One of the oldest, largest thefts in Bitcoin history, the robbery of early Darknet Market (DNM) Sheep Marketplace, may have finally reached its conclusion.
Folks newer to Bitcoin may not remember the scandal, which led to the closure of the popular bazaar of mostly illegal drugs, which was later found to be run out of the Czech Republic, as thCCN.com reported in March of last year. At that time, the best theory was that the owner himself with the help of his significant other had robbed the site’s hot wallet himself. However, it now appears that Thomas Jiřikovský may have been telling the truth the whole time and that security researcher Gwern Branwen’s findings may have been incomplete.
While it is certain that Jiřikovský purchased a home in the Czech Republic with proceeds from the market, and that the home was later seized by Czech authorities who also charged him with money laundering, it is now evident, given recent details made public by the US Federal Government, that, in fact, two men in Florida were actually responsible for the major theft which led to the market becoming insolvent. The men were just 21 at the time and their names are Nathan Gibson and Sean Mackert.
Sheep Marketplace was launched in response to the closing of the Silk Road, the largest and most high-profile Darknet Market in history, which led to numerous arrests including two federal officers who were found to be corrupt, having extorted and stolen funds from the market. Sheep Marketplace was rushed to production, and this could account for Gibson and Mackert’s lawyer claiming that the pair never had to hack the website. The original message given to Sheep Marketplace users similarly confirms this narrative, having said:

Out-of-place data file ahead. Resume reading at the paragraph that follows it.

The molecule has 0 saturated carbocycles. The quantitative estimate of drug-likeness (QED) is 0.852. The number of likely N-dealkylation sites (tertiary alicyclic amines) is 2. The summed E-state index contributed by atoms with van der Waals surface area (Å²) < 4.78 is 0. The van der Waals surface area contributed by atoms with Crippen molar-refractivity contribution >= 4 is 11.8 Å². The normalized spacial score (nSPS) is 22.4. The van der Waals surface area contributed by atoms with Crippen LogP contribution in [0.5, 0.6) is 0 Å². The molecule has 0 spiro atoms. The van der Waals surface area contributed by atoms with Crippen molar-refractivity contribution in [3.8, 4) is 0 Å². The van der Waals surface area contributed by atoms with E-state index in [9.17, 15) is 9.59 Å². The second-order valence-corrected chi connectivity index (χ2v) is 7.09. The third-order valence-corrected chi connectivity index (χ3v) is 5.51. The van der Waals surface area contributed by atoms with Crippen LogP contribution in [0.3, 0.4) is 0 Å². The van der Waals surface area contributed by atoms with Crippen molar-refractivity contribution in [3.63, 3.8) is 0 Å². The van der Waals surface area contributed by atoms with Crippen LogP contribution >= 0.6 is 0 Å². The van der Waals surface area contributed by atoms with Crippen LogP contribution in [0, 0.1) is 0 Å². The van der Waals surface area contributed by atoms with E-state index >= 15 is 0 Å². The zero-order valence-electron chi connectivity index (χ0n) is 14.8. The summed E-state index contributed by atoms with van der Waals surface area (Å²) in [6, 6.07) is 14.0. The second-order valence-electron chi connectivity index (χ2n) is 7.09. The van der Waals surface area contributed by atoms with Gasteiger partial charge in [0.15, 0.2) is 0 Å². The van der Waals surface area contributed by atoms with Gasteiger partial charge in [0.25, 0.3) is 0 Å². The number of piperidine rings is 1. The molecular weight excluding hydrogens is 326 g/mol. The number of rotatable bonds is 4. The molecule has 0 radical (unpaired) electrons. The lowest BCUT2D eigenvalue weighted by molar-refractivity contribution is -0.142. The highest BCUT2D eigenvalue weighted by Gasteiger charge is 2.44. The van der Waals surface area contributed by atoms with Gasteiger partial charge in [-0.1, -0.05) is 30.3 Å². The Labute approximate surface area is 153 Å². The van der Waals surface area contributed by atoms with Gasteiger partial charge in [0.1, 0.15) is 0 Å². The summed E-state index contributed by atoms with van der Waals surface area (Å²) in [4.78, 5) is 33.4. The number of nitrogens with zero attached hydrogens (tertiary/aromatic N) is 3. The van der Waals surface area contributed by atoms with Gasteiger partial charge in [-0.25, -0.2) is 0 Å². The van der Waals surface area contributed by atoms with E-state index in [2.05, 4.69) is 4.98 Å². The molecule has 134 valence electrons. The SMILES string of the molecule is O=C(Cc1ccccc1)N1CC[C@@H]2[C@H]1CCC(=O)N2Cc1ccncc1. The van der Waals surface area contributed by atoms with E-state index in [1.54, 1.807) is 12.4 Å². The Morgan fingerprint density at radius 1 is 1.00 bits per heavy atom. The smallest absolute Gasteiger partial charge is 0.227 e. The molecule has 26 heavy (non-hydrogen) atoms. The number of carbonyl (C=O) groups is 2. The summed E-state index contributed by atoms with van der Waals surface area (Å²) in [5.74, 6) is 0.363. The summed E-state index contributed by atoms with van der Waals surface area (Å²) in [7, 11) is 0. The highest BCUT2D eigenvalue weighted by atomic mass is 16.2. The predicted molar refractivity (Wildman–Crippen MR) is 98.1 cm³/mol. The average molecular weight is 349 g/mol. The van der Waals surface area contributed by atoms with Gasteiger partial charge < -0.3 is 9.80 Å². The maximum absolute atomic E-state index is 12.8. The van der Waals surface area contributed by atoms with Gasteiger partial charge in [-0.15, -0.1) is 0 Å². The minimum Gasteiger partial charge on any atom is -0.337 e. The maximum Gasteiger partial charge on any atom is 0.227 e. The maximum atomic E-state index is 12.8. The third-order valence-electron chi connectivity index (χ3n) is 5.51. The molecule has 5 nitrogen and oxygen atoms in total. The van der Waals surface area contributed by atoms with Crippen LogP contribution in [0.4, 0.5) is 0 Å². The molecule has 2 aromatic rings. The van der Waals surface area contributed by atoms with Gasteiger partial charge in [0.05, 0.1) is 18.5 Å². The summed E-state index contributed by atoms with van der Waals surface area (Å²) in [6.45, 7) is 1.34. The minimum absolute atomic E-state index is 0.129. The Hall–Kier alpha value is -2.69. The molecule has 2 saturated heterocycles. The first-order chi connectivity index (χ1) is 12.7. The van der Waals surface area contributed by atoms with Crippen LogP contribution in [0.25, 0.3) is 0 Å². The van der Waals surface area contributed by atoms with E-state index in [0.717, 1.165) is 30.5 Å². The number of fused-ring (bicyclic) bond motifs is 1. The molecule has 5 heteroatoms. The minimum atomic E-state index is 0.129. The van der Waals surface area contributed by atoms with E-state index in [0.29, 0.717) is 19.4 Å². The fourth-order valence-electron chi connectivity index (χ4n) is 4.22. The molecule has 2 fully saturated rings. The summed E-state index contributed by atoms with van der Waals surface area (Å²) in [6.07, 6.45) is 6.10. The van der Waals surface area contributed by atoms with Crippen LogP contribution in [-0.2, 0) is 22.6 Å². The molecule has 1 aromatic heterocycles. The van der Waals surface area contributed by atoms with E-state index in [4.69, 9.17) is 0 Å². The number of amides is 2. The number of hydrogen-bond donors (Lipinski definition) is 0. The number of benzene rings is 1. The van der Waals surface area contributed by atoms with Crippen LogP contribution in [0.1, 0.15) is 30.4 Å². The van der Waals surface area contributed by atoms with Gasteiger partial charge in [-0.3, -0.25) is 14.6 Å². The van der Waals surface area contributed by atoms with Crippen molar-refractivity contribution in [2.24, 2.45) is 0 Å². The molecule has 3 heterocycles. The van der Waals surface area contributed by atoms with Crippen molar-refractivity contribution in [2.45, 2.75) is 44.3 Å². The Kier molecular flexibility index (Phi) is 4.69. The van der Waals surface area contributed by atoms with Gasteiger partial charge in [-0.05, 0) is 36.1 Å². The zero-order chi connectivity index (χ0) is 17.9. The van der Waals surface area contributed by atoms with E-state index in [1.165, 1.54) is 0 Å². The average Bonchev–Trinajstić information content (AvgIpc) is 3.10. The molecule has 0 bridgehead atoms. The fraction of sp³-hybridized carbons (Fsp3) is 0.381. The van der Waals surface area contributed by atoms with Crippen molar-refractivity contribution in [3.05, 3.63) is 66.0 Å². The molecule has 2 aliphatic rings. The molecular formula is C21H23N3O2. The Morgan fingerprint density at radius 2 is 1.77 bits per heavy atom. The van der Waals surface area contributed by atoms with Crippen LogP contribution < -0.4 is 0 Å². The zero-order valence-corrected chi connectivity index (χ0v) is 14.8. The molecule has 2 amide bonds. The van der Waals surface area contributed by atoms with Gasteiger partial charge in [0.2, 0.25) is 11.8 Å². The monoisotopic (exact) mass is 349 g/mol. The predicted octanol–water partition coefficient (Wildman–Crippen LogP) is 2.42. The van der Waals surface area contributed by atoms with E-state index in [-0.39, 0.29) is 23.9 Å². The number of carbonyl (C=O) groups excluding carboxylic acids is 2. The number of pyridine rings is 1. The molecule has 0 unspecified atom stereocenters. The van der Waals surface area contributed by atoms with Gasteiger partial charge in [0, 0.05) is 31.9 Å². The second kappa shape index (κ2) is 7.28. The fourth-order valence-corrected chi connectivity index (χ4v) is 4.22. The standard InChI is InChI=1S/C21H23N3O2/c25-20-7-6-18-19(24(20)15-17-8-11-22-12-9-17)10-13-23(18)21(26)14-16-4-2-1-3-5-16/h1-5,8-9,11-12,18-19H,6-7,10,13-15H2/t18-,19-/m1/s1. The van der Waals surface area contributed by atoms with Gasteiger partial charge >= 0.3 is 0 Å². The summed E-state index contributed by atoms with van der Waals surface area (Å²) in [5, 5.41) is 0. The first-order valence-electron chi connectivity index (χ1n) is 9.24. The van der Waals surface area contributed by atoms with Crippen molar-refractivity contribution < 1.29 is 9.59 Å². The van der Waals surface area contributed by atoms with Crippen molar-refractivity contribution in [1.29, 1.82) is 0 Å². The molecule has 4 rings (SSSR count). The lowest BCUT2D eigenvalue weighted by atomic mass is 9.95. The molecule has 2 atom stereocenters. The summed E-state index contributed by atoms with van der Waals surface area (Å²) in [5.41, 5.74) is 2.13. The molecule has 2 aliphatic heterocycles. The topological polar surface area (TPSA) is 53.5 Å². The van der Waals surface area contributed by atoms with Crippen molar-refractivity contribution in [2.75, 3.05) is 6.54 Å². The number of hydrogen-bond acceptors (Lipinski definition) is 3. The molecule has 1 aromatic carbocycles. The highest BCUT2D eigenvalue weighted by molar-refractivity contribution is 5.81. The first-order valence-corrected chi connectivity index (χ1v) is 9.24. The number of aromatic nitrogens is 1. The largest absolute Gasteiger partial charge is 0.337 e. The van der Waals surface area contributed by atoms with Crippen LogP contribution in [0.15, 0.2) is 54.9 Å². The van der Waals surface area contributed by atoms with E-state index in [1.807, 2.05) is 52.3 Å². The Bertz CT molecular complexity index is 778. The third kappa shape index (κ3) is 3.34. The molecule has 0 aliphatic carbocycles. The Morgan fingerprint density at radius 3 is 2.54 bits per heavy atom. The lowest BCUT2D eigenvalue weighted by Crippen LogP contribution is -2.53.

We are sorry to say, but we were robbed on November 21, 2013 by vendor EBOOK101. This vendor found bug [sic] in our system and stole 5400 BTC – your money, our provisions, all was stolen.
Federal documents detail how government agents were able to use block chain information to track down where the bitcoins eventually wound up, and how, using information subpoenaed from Coinbase, they were able to find bank records, including how the pair’s funds were denied at various banks over time for being suspicious. It seems the criminal masterminds were not aware that large sums of money are currently suspicious in the regular financial world.
In all, the government has seized roughly $4.5 million in US dollars from the pair’s various bank accounts. The two have hired Jeffrey Lichtman, the famous New York attorney who helped get Mafia Don John Gotti off on extortion and racketeering charges in 1992. Evidence in those cases would have been sparse as compared to bank records and the block chain. The question of whether Thomas Jiřikovský and his girlfriend were somehow complicit in the robbery remains to be answered, but CCN.com will be following the case with interest.
Last modified: August 10, 2020 11:49 PM UTC